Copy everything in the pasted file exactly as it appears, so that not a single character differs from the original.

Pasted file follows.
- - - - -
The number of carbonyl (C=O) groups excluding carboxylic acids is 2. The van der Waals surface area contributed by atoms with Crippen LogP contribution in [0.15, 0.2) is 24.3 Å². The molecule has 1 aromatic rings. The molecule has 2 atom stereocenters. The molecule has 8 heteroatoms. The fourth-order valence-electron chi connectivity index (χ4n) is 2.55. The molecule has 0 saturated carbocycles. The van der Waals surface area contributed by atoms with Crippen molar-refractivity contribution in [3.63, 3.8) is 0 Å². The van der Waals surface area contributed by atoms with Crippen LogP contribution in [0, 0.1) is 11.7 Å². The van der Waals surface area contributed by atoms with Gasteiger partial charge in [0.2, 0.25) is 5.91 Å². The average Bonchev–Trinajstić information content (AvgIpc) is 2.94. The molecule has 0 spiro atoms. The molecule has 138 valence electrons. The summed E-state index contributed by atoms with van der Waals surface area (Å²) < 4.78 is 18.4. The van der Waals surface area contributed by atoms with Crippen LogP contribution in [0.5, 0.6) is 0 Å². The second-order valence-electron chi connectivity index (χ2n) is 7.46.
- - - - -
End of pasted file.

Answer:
The number of carbonyl (C=O) groups excluding carboxylic acids is 2. The van der Waals surface area contributed by atoms with Crippen LogP contribution in [0.15, 0.2) is 24.3 Å². The molecule has 1 aromatic rings. The molecule has 2 atom stereocenters. The molecule has 8 heteroatoms. The fourth-order valence-electron chi connectivity index (χ4n) is 2.55. The molecule has 0 saturated carbocycles. The van der Waals surface area contributed by atoms with Crippen molar-refractivity contribution in [3.63, 3.8) is 0 Å². The van der Waals surface area contributed by atoms with Crippen LogP contribution in [0, 0.1) is 11.7 Å². The van der Waals surface area contributed by atoms with Gasteiger partial charge in [0.2, 0.25) is 5.91 Å². The average Bonchev–Trinajstić information content (AvgIpc) is 2.94. The molecule has 0 spiro atoms. The molecule has 138 valence electrons. The summed E-state index contributed by atoms with van der Waals surface area (Å²) < 4.78 is 18.4. The van der Waals surface area contributed by atoms with Crippen LogP contribution in [0.5, 0.6) is 0 Å². The second-order valence-electron chi connectivity index (χ2n) is 7.46.